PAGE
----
Financial literacy in education system
By: Alana MacLeod
The Ontario government is enhancing financial literacy learning in elementary and secondary schools, an initiative that college and university students today say they wish they had while they were in school.
University or college students like Marina Eskander, 22-year-old Humber College student are unaware of how to create a budget or even file their personal taxes.
“I never learned financial stuff in high school,” said Eskander.
“The only time I learned was at Humber’s Human Resources. They taught me some stuff about accounting but I’m not very good at it.”
Humber College student Harneet Kaur, 20, also admitted she knows nothing about taxes.
“I don’t budget, I don’t think people in Canada are taught how to budget. My parents do everything for me,” she said.
Ontario’s Ministry of Education say they are working on this and have been since 2011.
“Preparing students to be financially literate is essential to student success and a stronger economy,” said Ontario’s Minister of Education, Mitzie Hunter in a statement given to Humber News.
“By learning about financial literacy, students will have the skills they need to thrive now and throughout the rest of their lives.”
Heather Irwin, Ministry of Education’s Senior Media Coordinator said the Financial Literacy Education Initiative was introduced into the curriculum in 2011 “to further enhance financial literacy.”
“The goal of the initiative is to make financial literacy education a part of every child’s learning by enhancing and embedding financial topics and concepts throughout the provincial curriculum in grades 4 to 12,” said Irwin.
Irwin said the Ministry of Education is taking an “integrated approach to embed financial literacy concepts within the provincial curriculum” as opposed to teaching them all of these vital skills in one single course where students might find themselves overwhelmed with information.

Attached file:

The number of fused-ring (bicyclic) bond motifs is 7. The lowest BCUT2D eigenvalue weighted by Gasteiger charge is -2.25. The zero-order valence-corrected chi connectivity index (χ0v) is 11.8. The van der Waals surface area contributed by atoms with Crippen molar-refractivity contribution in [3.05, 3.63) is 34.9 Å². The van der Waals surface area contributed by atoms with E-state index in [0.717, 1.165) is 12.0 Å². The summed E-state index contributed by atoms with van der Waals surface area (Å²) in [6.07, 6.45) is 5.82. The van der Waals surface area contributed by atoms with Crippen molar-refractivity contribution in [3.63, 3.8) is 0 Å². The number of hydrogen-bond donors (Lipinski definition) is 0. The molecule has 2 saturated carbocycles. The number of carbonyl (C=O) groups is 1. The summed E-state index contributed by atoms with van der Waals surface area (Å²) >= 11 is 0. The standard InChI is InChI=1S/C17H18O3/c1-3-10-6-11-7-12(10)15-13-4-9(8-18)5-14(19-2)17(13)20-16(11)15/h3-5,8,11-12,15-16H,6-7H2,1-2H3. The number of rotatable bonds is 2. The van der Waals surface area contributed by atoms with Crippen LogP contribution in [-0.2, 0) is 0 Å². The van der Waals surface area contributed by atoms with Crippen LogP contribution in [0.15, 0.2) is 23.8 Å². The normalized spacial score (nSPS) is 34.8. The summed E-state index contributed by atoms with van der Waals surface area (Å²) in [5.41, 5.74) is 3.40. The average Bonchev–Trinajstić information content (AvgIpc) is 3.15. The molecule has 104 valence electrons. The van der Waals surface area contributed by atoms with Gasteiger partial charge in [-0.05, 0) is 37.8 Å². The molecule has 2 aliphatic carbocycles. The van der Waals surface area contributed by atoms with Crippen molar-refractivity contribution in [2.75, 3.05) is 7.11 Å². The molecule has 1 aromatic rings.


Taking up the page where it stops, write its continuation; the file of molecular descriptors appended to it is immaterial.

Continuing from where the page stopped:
“The intent of the initiative is to support students in learning financial skills such as understanding money, consumer awareness, personal finances, budgeting and money management through the curriculum, which will help them develop financial literacy skills for life,” said Irwin.
The current curriculum breaks down like this.
Elementary school students learn:
- How to save money whether it’s to buy something expensive that they want, or to save indefinitely.
- The differences between ‘wants’ and ‘needs’ in a financial sense.
- How to protect their personal information when banking or shopping online.
Secondary school students learn:
- To become more knowledgeable and critical consumers.
- To understand and breakdown advertisements.
- How to budget and manage expensive one-time purchases, such as buying their first car.
The Ministry of Education did not respond directly to questions about why taxes and tax filing are not included in the initiative.
“The ministry will continue to work with educators, parents and students to inform next steps in this curriculum review including timing and content,” Irwin said.